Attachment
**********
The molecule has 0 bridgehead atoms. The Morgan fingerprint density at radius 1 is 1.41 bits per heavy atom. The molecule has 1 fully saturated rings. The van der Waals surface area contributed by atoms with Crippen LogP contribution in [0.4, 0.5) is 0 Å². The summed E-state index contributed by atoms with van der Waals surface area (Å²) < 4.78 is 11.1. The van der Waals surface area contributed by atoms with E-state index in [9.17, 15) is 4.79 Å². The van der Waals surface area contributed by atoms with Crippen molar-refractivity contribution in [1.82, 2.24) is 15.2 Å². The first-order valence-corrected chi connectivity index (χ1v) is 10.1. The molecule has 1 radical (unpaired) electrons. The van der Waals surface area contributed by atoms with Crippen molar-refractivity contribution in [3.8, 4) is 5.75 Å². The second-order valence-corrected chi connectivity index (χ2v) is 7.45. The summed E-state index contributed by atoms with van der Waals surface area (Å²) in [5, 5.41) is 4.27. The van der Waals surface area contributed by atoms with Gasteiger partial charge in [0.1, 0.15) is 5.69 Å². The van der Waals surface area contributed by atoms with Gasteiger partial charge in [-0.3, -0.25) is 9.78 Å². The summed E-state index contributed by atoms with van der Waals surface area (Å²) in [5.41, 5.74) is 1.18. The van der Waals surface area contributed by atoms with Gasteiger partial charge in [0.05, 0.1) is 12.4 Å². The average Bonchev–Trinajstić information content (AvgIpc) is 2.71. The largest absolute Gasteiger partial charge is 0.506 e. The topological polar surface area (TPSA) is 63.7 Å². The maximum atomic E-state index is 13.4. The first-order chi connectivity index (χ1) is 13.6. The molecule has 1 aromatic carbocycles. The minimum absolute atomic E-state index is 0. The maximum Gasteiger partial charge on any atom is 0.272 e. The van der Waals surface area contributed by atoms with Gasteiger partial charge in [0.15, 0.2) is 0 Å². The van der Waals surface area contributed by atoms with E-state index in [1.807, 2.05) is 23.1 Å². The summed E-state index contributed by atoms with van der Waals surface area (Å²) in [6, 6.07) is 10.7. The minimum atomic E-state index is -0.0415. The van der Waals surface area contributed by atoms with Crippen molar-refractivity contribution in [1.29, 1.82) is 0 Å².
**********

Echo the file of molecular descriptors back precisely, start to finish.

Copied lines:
The molecule has 0 bridgehead atoms. The Morgan fingerprint density at radius 1 is 1.41 bits per heavy atom. The molecule has 1 fully saturated rings. The van der Waals surface area contributed by atoms with Crippen LogP contribution in [0.4, 0.5) is 0 Å². The summed E-state index contributed by atoms with van der Waals surface area (Å²) < 4.78 is 11.1. The van der Waals surface area contributed by atoms with E-state index in [9.17, 15) is 4.79 Å². The van der Waals surface area contributed by atoms with Crippen molar-refractivity contribution in [1.82, 2.24) is 15.2 Å². The first-order valence-corrected chi connectivity index (χ1v) is 10.1. The molecule has 1 radical (unpaired) electrons. The van der Waals surface area contributed by atoms with Crippen molar-refractivity contribution in [3.8, 4) is 5.75 Å². The second-order valence-corrected chi connectivity index (χ2v) is 7.45. The summed E-state index contributed by atoms with van der Waals surface area (Å²) in [5, 5.41) is 4.27. The van der Waals surface area contributed by atoms with Gasteiger partial charge in [0.1, 0.15) is 5.69 Å². The van der Waals surface area contributed by atoms with Gasteiger partial charge in [-0.3, -0.25) is 9.78 Å². The summed E-state index contributed by atoms with van der Waals surface area (Å²) in [5.41, 5.74) is 1.18. The van der Waals surface area contributed by atoms with Gasteiger partial charge in [0.05, 0.1) is 12.4 Å². The average Bonchev–Trinajstić information content (AvgIpc) is 2.71. The largest absolute Gasteiger partial charge is 0.506 e. The topological polar surface area (TPSA) is 63.7 Å². The maximum atomic E-state index is 13.4. The first-order chi connectivity index (χ1) is 13.6. The molecule has 1 aromatic carbocycles. The minimum absolute atomic E-state index is 0. The maximum Gasteiger partial charge on any atom is 0.272 e. The van der Waals surface area contributed by atoms with Gasteiger partial charge in [0.15, 0.2) is 0 Å². The van der Waals surface area contributed by atoms with E-state index in [1.807, 2.05) is 23.1 Å². The summed E-state index contributed by atoms with van der Waals surface area (Å²) in [6, 6.07) is 10.7. The minimum atomic E-state index is -0.0415. The van der Waals surface area contributed by atoms with Crippen molar-refractivity contribution in [1.29, 1.82) is 0 Å².